Medical progress, not the legalization of abortion, reduces maternal deaths

Medical progress, not the legalization of abortion, reduced maternal deaths. The decrease in maternal mortality coincided with the development of better obstetric techniques — antibiotics, blood transfusions and better management of hypertensive disorders of pregnancy– and improvements in the general health status of women.3 In fact, even the United Nations Population Division and World Health Organization (WHO) acknowledge that there has been no substantial increase in maternal mortality since 1995,4 even though more women than ever had access to legalized abortion. Sadly, they acknowledge that 99 percent of maternal deaths occur in developing countries and that those deaths could be prevented with adequate basic health care and good obstetric care before and after births. WHO also supports the view that improvements in general health and the development of modern obstetric techniques would dramatically (WHO’s word) decrease maternal mortality in developing nations.5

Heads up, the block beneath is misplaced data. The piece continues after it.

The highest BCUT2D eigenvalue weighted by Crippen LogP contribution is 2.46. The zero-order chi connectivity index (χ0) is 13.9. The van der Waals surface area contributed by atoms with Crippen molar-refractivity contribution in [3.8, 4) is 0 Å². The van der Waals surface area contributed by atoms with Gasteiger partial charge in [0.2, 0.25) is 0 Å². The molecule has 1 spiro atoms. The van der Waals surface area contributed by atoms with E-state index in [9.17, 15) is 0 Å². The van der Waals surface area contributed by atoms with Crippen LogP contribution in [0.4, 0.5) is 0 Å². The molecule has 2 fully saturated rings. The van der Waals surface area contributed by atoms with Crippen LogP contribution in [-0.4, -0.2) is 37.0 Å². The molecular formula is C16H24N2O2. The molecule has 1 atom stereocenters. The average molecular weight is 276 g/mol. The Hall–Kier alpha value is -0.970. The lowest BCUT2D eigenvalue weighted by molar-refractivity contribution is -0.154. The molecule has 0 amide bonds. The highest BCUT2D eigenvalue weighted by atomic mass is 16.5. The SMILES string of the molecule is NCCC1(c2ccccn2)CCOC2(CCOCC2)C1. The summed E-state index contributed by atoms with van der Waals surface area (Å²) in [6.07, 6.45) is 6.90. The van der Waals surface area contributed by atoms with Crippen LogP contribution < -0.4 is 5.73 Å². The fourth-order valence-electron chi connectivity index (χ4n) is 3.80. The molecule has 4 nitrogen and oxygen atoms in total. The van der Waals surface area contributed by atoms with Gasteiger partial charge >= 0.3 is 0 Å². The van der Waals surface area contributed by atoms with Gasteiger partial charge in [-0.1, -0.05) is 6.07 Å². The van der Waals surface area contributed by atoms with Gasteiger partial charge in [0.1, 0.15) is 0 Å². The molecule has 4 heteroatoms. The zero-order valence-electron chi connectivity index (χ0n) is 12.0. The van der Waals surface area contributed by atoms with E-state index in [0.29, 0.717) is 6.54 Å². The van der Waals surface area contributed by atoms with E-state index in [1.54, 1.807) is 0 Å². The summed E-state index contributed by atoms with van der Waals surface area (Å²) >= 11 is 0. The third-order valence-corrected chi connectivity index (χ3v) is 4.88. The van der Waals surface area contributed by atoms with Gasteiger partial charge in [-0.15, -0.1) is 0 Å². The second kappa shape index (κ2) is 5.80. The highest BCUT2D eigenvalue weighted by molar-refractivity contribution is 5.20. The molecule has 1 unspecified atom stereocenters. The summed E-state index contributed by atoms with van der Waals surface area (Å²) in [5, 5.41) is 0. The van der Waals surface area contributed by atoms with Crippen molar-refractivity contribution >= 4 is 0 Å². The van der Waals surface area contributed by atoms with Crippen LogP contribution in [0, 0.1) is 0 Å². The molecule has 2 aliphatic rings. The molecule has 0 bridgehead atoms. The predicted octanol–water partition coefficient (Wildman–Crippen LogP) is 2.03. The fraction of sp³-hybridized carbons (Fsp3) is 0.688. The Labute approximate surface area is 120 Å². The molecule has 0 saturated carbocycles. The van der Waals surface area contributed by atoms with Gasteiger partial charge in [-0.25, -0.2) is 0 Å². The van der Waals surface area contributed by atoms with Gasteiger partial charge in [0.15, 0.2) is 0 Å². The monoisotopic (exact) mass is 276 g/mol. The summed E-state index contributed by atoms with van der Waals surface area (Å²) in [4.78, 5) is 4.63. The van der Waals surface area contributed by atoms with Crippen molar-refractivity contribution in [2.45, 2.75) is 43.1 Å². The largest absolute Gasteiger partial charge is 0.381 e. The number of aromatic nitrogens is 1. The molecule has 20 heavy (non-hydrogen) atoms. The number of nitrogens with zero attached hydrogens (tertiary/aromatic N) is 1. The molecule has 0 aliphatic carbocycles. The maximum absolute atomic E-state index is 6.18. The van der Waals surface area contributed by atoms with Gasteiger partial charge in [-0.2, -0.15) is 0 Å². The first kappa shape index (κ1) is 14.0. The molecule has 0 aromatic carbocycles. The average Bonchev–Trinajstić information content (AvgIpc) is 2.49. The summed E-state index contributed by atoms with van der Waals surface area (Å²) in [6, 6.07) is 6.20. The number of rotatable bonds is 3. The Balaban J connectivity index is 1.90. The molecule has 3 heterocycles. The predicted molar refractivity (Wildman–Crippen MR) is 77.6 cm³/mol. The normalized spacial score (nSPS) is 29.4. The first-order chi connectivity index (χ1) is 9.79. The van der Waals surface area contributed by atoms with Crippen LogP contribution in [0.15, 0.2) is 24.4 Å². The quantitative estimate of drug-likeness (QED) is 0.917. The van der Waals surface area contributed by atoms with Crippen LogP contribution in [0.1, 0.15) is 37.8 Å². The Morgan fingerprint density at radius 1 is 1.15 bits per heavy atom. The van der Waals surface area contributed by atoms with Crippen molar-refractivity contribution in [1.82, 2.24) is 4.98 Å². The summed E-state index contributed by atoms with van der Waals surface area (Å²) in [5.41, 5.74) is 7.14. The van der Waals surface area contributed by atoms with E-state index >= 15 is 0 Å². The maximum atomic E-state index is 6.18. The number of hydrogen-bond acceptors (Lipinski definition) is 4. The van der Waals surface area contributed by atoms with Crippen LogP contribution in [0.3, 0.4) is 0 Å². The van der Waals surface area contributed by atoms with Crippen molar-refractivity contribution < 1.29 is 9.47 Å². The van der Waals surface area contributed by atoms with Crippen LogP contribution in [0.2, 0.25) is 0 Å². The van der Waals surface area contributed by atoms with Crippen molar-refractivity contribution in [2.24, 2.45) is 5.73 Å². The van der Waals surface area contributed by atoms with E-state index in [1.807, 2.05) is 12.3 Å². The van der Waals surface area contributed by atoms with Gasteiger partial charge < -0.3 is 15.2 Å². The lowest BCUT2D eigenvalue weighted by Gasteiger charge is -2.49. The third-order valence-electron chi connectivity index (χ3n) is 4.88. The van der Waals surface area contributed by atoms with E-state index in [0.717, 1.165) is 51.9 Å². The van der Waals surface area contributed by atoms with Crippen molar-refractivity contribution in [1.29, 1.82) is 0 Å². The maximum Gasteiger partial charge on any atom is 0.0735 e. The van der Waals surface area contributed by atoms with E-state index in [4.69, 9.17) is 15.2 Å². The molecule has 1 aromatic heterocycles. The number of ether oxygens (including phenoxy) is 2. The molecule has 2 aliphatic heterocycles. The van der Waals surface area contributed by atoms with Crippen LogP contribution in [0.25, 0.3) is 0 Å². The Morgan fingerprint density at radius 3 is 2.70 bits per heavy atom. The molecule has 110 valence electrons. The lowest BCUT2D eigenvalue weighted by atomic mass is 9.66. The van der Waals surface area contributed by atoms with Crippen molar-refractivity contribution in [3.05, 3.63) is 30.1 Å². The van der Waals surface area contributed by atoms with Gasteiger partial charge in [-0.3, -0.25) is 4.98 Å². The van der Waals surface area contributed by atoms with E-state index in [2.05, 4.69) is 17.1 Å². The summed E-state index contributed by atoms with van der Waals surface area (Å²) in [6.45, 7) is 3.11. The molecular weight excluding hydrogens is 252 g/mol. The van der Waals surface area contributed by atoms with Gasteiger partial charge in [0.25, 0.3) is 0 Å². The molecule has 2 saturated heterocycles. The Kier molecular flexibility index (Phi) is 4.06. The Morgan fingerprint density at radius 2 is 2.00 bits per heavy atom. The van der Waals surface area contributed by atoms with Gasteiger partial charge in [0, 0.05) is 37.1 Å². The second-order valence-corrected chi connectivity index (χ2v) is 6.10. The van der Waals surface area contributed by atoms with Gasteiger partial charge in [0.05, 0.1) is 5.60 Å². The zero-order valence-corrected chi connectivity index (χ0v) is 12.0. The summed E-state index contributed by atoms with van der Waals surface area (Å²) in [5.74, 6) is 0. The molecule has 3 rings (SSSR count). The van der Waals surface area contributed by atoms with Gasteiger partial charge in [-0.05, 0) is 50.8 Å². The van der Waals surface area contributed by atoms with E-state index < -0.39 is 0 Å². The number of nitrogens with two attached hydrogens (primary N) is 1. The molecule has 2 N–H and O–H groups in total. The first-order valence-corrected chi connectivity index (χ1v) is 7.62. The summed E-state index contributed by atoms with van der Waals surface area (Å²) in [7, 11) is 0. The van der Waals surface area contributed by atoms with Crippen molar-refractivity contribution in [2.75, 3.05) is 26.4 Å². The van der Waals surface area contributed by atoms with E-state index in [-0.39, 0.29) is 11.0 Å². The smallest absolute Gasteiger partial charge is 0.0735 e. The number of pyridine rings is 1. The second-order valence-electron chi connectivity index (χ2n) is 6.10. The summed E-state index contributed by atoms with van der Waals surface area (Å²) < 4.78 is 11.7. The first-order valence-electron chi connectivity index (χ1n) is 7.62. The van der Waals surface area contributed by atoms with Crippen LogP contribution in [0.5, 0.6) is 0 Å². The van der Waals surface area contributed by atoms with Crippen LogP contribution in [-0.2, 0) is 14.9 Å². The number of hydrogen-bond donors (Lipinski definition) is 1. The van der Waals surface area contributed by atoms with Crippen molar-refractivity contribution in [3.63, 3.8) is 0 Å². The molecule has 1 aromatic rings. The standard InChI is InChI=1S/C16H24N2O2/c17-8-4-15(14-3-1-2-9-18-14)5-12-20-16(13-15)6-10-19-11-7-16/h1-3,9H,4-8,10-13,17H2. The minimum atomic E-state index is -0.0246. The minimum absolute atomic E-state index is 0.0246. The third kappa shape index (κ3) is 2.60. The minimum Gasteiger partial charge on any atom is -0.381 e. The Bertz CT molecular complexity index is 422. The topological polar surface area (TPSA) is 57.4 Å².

Worldwide data does not support the conclusion that legalizing abortion is responsible for reduced maternal mortality. Ireland, with one of the lowest maternal mortality rates in the world, has not legalized abortion. The United States, which “legalized” abortion in 1973 and has high general health standards, has a maternal mortality rate that is four times that of Ireland. In Finland, where abortion is legal, a study has shown that the risk of dying within a year after an abortion is several times higher than the risk of dying after miscarriage or childbirth.6

The endnotes:

  • A. Macfarlane and M. Mugford, “Birth Counts: Statistics of Pregnancy and Childbirth,” HMSO, London, 1984. Data for the United States (1940-1971) comes from the National Center for Health Statistics (NCHS) and from 1972-1985 (the last year for which such abortion data are available) is from the Centers for Disease Control (CDC).
  • World Mortality Report, UNDP, 2005; and also 57th World Health Assembly, Report by the Secretariat on Reproductive Health, 15 April 2004, p. 5.
  • Maternal Mortality Global Fact Book, World Health Organization.
  • Kevin Sherlock, Victims of Choice, Brennyman Books, Akron, Ohio, 1996, pp. 134-135.
  • The entire story:
    http://www.cwfa.org/articles/10260/BLI/nation/index.htm

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